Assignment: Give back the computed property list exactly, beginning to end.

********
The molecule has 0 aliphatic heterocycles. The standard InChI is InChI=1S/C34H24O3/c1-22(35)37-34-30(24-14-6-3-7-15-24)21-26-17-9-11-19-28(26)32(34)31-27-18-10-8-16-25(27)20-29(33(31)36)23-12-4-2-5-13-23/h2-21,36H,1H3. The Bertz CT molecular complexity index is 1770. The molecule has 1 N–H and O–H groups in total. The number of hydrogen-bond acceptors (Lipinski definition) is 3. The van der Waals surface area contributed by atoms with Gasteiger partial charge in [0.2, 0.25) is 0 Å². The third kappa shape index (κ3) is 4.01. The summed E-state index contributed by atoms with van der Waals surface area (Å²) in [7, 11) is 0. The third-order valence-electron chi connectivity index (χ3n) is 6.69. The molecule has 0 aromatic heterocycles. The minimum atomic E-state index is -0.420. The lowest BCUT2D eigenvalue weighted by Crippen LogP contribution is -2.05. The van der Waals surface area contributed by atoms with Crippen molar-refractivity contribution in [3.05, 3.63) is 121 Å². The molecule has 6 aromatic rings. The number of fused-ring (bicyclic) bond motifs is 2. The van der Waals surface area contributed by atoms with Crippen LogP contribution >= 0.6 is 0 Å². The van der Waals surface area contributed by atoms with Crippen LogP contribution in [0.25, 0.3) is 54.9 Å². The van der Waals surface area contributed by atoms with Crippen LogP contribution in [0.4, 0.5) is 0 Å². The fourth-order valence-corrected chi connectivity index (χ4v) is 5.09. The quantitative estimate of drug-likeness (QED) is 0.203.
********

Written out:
The molecule has 0 aliphatic heterocycles. The standard InChI is InChI=1S/C34H24O3/c1-22(35)37-34-30(24-14-6-3-7-15-24)21-26-17-9-11-19-28(26)32(34)31-27-18-10-8-16-25(27)20-29(33(31)36)23-12-4-2-5-13-23/h2-21,36H,1H3. The Bertz CT molecular complexity index is 1770. The molecule has 1 N–H and O–H groups in total. The number of hydrogen-bond acceptors (Lipinski definition) is 3. The van der Waals surface area contributed by atoms with Gasteiger partial charge in [0.2, 0.25) is 0 Å². The third kappa shape index (κ3) is 4.01. The summed E-state index contributed by atoms with van der Waals surface area (Å²) in [7, 11) is 0. The third-order valence-electron chi connectivity index (χ3n) is 6.69. The molecule has 0 aromatic heterocycles. The minimum atomic E-state index is -0.420. The lowest BCUT2D eigenvalue weighted by Crippen LogP contribution is -2.05. The van der Waals surface area contributed by atoms with Crippen molar-refractivity contribution in [3.05, 3.63) is 121 Å². The molecule has 6 aromatic rings. The number of fused-ring (bicyclic) bond motifs is 2. The van der Waals surface area contributed by atoms with Crippen LogP contribution >= 0.6 is 0 Å². The van der Waals surface area contributed by atoms with Crippen LogP contribution in [0.25, 0.3) is 54.9 Å². The van der Waals surface area contributed by atoms with Crippen LogP contribution in [0.4, 0.5) is 0 Å². The fourth-order valence-corrected chi connectivity index (χ4v) is 5.09. The quantitative estimate of drug-likeness (QED) is 0.203.